tomcat_011
Figure 14: Instigate a build

If the build was successful, when you refresh the page, you should see this:

image
Figure 15: The sunny picture indicates a very stable build

To demonstrate how Hudson picks up on failed builds, I’m now going to rename the code behind page for default.aspx from ‘default.aspx.cs’ to  ‘breakbuild.aspx.cs’.

image
Figure 16: Deliberately breaking the build

Using Hudson, run the job again.

image
Figure 16: The cloudy picture indicates a failure has occurred

The job has failed, the more the job fails, the worse the weather gets :-)

Run it a few more times to get more bleak weather (unless you like thunderstorms).

image
Figure 17: thunderstorms indicate that most recent builds have all failed

You can review the console output of all the builds that have taken place to help you diagnose failed builds.

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Figure 18: review console of failed builds

As you can imagine, with the text finder plug-in and the numerous others available for Hudson, it makes it a very powerful tool.

I intend to set ours up so it will notify the development team when the latest version of a system checked into our source control system will not build, or contains StyleCop warnings.

SpittingCAML



Sophos IE8 add-on prevents IE8 from loading

Are you having trouble launching IE8 from the desktop icon, the application icon or start menu?

Are you only able to launch it in ‘Administrator’ mode.

Are you running Sophos 7.6.8 on Windows Vista?

The problem might be related to the Sohos add-on. It seems that if you disable it, IE8 returns to working order.

Go to Internet Options and the programs tab. Click on ‘Manage add-ons’

imageFigure 1: Internet Options in IE8

Now disable the Sophos Web Content Scanner

image
Figure 2: Add-on management

Restart all instances of the browser you have open.

Things should now be back to normal.

This is likely to have something to do with the other Sophos issues that are currently related to an update in the last week. See Sophos Antivirus on Windows Vista HP x64 not detected by Windows Security Centre.

SpittingCAML



Internet Explorer - Critical Security Update

I guess I’m only posting this due to the mass hysteria in the media at the moment.

I know lots of people are using IE in corporate environments, I would like to hope that the guys in charge of your work machine will roll this patch out for you ASAP.

For those of you like me, who use IE in a development environment and/or a Virtual Machine, you’ll be pleased to know that Microsoft have released a ‘quick’ fix for the issue.

You can get the patch from Microsoft: here

Read the mass hysteria (from the BBC): here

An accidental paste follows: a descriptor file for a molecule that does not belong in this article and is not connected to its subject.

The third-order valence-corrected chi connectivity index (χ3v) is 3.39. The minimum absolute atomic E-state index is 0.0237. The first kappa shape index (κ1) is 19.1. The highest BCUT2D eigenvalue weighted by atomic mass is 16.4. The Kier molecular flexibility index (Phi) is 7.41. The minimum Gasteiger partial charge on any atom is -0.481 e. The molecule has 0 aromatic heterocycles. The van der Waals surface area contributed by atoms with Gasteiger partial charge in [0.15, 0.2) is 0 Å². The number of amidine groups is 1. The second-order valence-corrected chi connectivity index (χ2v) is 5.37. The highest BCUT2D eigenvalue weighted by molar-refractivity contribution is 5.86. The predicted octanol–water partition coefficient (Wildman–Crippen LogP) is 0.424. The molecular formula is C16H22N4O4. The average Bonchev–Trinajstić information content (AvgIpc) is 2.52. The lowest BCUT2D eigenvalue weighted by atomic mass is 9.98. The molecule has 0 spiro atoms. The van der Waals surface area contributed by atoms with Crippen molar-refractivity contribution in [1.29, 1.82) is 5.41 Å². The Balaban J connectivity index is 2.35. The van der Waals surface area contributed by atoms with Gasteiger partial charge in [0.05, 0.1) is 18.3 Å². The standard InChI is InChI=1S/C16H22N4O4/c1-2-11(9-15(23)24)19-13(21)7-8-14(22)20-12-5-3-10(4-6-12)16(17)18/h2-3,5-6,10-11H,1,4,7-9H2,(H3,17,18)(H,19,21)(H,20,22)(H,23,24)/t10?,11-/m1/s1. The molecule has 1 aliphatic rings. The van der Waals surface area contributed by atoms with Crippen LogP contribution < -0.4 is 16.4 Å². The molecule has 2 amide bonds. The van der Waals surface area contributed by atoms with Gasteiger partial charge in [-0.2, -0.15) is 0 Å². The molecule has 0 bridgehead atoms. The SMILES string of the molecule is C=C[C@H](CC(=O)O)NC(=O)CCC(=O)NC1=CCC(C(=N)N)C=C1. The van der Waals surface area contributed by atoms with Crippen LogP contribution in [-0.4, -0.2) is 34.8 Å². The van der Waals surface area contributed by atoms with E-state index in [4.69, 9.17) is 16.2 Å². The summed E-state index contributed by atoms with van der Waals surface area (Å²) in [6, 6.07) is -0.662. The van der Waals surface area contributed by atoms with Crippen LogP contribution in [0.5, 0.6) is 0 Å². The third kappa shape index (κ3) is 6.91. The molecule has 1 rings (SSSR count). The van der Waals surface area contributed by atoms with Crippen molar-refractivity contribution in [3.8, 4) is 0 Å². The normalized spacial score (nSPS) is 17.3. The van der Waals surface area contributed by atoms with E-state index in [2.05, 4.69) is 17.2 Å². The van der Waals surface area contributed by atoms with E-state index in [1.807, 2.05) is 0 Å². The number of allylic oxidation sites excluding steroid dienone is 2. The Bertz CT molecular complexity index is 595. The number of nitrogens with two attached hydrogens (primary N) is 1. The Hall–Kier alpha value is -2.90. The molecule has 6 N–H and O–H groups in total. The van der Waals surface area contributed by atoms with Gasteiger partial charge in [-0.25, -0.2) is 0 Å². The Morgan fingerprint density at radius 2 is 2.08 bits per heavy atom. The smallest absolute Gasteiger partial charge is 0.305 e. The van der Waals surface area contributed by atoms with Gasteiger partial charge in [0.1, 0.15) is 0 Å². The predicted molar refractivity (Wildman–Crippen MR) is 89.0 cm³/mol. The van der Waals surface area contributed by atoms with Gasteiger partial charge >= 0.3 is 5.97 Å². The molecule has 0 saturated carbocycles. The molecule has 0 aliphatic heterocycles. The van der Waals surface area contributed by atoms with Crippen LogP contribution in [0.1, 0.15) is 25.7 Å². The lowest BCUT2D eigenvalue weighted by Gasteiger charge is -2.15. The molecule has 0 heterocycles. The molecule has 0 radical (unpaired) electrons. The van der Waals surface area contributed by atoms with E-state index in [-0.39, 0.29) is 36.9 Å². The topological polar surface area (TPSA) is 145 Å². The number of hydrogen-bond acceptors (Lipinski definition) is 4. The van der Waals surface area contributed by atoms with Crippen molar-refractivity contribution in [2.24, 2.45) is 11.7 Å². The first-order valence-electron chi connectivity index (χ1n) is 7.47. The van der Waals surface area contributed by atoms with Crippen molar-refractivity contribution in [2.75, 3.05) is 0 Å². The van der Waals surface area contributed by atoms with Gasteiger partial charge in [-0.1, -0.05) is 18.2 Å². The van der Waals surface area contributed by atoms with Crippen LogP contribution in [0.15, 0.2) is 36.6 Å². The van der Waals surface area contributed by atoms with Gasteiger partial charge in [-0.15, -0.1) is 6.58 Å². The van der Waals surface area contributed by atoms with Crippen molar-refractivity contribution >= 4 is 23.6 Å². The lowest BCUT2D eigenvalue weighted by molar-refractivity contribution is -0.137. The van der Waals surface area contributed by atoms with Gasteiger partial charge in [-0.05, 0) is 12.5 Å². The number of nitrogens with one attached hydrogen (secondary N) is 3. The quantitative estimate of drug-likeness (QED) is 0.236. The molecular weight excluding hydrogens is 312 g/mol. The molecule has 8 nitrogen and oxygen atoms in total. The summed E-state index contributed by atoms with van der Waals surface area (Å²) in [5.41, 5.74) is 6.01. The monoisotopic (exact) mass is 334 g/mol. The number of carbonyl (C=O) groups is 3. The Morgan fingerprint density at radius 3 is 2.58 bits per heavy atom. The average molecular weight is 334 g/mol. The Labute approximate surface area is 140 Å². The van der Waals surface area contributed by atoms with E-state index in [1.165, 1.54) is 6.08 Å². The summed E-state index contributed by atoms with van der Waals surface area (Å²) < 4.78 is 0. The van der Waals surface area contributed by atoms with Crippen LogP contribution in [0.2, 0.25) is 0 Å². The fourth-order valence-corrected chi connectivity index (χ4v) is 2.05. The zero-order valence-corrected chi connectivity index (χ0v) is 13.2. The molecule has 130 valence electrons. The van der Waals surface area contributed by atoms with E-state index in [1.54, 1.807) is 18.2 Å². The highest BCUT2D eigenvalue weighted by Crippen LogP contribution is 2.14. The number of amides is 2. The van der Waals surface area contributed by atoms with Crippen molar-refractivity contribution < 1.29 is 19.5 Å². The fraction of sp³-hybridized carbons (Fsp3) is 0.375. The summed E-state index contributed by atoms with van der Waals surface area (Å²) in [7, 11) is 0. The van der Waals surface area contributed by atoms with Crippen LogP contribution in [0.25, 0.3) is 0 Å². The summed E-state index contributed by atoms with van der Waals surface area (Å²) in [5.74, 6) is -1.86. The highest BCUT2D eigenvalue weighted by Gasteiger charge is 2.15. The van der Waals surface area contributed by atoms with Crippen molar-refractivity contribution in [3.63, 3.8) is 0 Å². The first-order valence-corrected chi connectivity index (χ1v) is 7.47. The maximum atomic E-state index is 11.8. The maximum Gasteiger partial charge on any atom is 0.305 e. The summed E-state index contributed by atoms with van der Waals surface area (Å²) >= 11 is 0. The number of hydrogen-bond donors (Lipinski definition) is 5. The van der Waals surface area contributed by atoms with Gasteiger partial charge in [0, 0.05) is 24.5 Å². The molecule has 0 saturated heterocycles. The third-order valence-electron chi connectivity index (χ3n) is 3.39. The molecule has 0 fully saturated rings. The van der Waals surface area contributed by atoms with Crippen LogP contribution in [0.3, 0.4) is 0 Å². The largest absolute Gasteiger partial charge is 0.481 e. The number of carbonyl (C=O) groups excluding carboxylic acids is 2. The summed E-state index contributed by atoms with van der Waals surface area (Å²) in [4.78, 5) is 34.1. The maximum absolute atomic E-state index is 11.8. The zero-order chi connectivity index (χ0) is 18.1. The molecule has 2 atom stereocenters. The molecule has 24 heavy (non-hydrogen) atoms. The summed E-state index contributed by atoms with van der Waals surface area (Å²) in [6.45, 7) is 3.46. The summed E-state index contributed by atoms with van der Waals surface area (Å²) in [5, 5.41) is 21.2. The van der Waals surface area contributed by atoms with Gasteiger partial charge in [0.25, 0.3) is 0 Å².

I think that it is obvious to the average user, that the Internet can never be 100% safe, even if you are running other browsers.

My advice (for what it’s worth) is:

  • If possible (and I can’t believe I’m about to say this!) run a *nix based Operating System (e.g. Linux, MacOS, Solaris). (Read this Whitepaper - registration required)
  • Keep anti virus software up-to-date - remember some of the best packages are free, such as Avast! and AVG
  • Ensure your browser security settings are set to ‘High’ in the ‘Internet Zone’ (Shown in Figure 1 below)

image
Figure 1: High setting for the Internet zone

  • Run the protected mode in IE provided if running Windows Vista
  • Browse the internet as a non-admin user (i.e. a user that is not classed as an administrator!)
  • Use Windows Defender (if running Windows)
  • Don’t store passwords and personal information on your hard drive in an unencrypted form - if you must store it, ENCRYPT it!
  • Delete all those emails you get from various companies that contains your username and the password you forgot but needed reminding about!
  • Sign out of your online banking as soon as you’ve finished using it
  • Use a spy ware detective, such as SpyBot - Search and Destroy

Even doing all above, and by being ultra paranoid, you can never be 100% safe. Just remember, ALL of the technologies that are out there to protect you are written by people, not super humans, they can make mistakes, and source code can be released into the community for devious individuals to take advantage of.

You are in control of which sites you visit, what emails you open and what software you install!

There’s lots of great advice out there, just look for information on how to remain safe online :-) DON’T PANIC!

Remember, that you might not be able to install and/or do many of the things I’ve suggested here at your place of work due to restrictions on what you are allowed to do. Don’t give your engineers a headache!

SpittingCAML